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Discussion Starter #1
What vintage Seiko movements have serial numbers on the movements themselves, as well as on the case back?

It seems that KS automatic chronometers (5246-6000, 5626-7040 etc) all have numbered movements - these serial numbers are 6 figures, but don't match the 6 figure numbers on the case back. I guess that this is actually required for a certified chronometer as the certificate has to be linked to an individual numbered movement.

Non-chronometer 5626 movements aren't numbered if I remember. However, it looks as if ALL 5246 movements are numbered, even the non-chronometer ones (e.g. as found in the Vanac "specials"). However, the later 5256 "special" movements aren't numbered (and as far as I know none of these were certified chronometers).

I wonder if the non-chronometer numbered 5246 movements were actually made and tested to chronometer standards, but just not certified.

Is there any relationship at all between the movement number and the case back serial number?
 

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I have a Seiko Worldtime made in 1968 - movement 6117. It has the movement number on the case back and on the movement itself. It's of the era of 6 digit S/N.

 

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I have a Seiko Worldtime made in 1968 - movement 6117. It has the movement number on the case back and on the movement itself. It's of the era of 6 digit S/N.

That's not what the OP is talking about - it's that each chronometer grade movement is allocated an extra serial number, to be able to identify it's individual maker and history of calibration, because these movements were originally return to factory repair only.
This means that not only does the case have a serial number - so does each movement, and a normal non-chronometer grade movement only carries it's movement type number.
 

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What vintage Seiko movements have serial numbers on the movements themselves, as well as on the case back?

It seems that KS automatic chronometers (5246-6000, 5626-7040 etc) all have numbered movements - these serial numbers are 6 figures, but don't match the 6 figure numbers on the case back. I guess that this is actually required for a certified chronometer as the certificate has to be linked to an individual numbered movement.

Non-chronometer 5626 movements aren't numbered if I remember. However, it looks as if ALL 5246 movements are numbered, even the non-chronometer ones (e.g. as found in the Vanac "specials"). However, the later 5256 "special" movements aren't numbered (and as far as I know none of these were certified chronometers).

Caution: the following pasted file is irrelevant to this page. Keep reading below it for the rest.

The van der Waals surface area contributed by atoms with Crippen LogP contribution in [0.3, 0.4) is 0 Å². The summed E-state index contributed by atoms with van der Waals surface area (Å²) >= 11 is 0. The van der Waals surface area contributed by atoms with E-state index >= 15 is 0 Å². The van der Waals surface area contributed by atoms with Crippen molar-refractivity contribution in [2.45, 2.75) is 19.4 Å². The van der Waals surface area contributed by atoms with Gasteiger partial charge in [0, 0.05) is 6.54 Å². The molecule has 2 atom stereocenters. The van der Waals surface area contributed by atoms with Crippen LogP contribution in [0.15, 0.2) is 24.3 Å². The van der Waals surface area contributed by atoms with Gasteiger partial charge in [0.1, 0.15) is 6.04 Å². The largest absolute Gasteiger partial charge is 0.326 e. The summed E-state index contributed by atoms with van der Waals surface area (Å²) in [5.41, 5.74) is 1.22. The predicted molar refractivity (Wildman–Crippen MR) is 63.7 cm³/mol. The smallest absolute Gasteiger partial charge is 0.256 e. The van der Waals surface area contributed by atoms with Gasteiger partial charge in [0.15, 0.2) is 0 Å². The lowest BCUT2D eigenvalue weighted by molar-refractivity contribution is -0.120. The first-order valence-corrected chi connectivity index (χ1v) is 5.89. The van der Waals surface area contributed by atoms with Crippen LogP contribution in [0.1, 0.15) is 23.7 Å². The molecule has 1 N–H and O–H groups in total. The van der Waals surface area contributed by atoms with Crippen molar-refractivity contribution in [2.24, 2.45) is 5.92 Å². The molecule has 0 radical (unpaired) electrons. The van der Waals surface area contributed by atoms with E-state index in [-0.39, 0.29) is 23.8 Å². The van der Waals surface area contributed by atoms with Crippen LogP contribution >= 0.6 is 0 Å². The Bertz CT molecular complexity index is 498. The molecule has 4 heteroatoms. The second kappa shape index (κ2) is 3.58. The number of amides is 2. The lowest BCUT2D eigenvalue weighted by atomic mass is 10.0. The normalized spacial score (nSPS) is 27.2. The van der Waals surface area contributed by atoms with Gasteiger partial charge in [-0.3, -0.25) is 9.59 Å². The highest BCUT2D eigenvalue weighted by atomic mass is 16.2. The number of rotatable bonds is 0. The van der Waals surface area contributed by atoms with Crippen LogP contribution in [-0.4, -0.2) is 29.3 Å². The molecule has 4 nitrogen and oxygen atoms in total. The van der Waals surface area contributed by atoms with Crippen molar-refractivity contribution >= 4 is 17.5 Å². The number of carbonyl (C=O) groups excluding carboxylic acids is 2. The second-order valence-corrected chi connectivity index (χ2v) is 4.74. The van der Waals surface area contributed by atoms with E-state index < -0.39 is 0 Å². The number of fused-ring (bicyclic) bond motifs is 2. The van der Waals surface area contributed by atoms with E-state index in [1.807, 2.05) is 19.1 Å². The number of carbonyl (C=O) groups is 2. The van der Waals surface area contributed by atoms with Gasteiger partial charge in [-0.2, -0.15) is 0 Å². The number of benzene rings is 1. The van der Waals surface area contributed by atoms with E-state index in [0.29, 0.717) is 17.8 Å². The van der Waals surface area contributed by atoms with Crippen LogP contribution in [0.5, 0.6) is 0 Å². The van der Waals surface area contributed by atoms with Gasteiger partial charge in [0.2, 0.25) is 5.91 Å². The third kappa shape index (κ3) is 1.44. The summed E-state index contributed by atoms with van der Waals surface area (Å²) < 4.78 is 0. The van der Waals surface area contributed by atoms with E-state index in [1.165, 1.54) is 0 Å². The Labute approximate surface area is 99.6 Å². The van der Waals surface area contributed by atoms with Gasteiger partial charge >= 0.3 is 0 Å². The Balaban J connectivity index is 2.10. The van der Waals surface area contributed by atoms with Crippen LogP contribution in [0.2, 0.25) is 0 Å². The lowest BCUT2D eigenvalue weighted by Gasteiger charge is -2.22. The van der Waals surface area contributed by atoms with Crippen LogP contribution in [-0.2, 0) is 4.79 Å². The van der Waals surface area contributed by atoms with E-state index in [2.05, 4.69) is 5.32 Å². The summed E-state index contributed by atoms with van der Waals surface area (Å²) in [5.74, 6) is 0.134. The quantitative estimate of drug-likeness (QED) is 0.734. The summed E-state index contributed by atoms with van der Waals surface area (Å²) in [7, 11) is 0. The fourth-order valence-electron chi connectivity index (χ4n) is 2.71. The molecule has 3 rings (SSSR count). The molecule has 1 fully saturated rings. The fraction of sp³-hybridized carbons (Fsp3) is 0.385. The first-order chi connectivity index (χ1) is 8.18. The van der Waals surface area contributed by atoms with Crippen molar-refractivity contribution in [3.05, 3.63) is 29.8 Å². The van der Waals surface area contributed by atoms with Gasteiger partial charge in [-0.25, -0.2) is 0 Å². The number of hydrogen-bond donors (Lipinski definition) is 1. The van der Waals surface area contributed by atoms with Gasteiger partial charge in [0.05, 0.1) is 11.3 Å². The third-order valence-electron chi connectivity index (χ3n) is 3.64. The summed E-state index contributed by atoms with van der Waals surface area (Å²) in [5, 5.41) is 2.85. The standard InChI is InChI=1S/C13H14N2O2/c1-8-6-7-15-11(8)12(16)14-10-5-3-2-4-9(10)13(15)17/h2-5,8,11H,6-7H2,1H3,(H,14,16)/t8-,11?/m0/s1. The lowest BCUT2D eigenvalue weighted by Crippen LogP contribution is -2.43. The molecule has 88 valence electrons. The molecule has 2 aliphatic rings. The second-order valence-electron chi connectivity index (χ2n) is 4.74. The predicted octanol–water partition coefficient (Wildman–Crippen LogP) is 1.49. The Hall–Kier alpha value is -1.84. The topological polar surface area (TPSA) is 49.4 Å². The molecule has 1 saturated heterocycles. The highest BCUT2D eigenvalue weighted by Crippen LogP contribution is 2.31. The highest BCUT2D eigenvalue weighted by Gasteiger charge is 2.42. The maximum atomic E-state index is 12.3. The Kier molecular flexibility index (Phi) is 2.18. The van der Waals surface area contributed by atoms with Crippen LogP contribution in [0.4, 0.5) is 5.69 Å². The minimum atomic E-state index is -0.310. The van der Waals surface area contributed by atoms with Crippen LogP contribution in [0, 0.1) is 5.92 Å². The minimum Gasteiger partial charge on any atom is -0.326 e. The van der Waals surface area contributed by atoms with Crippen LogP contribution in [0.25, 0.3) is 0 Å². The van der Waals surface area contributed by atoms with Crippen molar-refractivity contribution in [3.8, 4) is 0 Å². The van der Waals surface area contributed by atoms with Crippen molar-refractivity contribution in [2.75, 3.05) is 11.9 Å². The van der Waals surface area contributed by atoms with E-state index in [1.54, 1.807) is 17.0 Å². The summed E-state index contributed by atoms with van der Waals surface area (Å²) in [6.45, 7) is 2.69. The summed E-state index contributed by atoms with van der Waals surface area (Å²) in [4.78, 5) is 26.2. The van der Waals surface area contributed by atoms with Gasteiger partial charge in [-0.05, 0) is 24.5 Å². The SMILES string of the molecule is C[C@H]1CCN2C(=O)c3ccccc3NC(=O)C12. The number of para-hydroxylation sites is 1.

I wonder if the non-chronometer numbered 5246 movements were actually made and tested to chronometer standards, but just not certified.

Is there any relationship at all between the movement number and the case back serial number?
In the absence of replies - it might be an idea to nip over to the Seikoholics forum, as they have an unrivalled database on Japanese movements and an amazing knowledge base too http://seikoholics.yuku.com/forums/69/Japanese-Watch-Info-Database
 

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What vintage Seiko movements have serial numbers on the movements themselves, as well as on the case back?

It seems that KS automatic chronometers (5246-6000, 5626-7040 etc) all have numbered movements - these serial numbers are 6 figures, but don't match the 6 figure numbers on the case back. I guess that this is actually required for a certified chronometer as the certificate has to be linked to an individual numbered movement.

Non-chronometer 5626 movements aren't numbered if I remember. However, it looks as if ALL 5246 movements are numbered, even the non-chronometer ones (e.g. as found in the Vanac "specials"). However, the later 5256 "special" movements aren't numbered (and as far as I know none of these were certified chronometers).

I wonder if the non-chronometer numbered 5246 movements were actually made and tested to chronometer standards, but just not certified.

Is there any relationship at all between the movement number and the case back serial number?
I have some non-Chronometer vintage SEIKO with 6-digit serial on movement plate.

King Seiko cal. 4402A (mid 1960s)


SEIKO cal. 2220A hi-beat (early 1970s)


SEIKO cal. 2559A hi-beat (early 1970s)


Not sure what that means. My guess is those movements were tested before got cased in.
 

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Discussion Starter #8
Nice! It's somehow satisfying to have a serial number, it implies that someone, sometime gave the thing some individual attention.
 

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Nice! It's somehow satisfying to have a serial number, it implies that someone, sometime gave the thing some individual attention.
+1. I don't know what it meant on the non-chronometer models. But somehow I know they are special. :)
 

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Pictured is the movement from my KS 5626-7000. It's a non-chronometer 5626A. However, you can clearly see a serial number on the movement. I'm not sure if this makes my 5626 an more or less special, but she still runs +3.75/day after 45 years…..not too shabby if you ask me!
 

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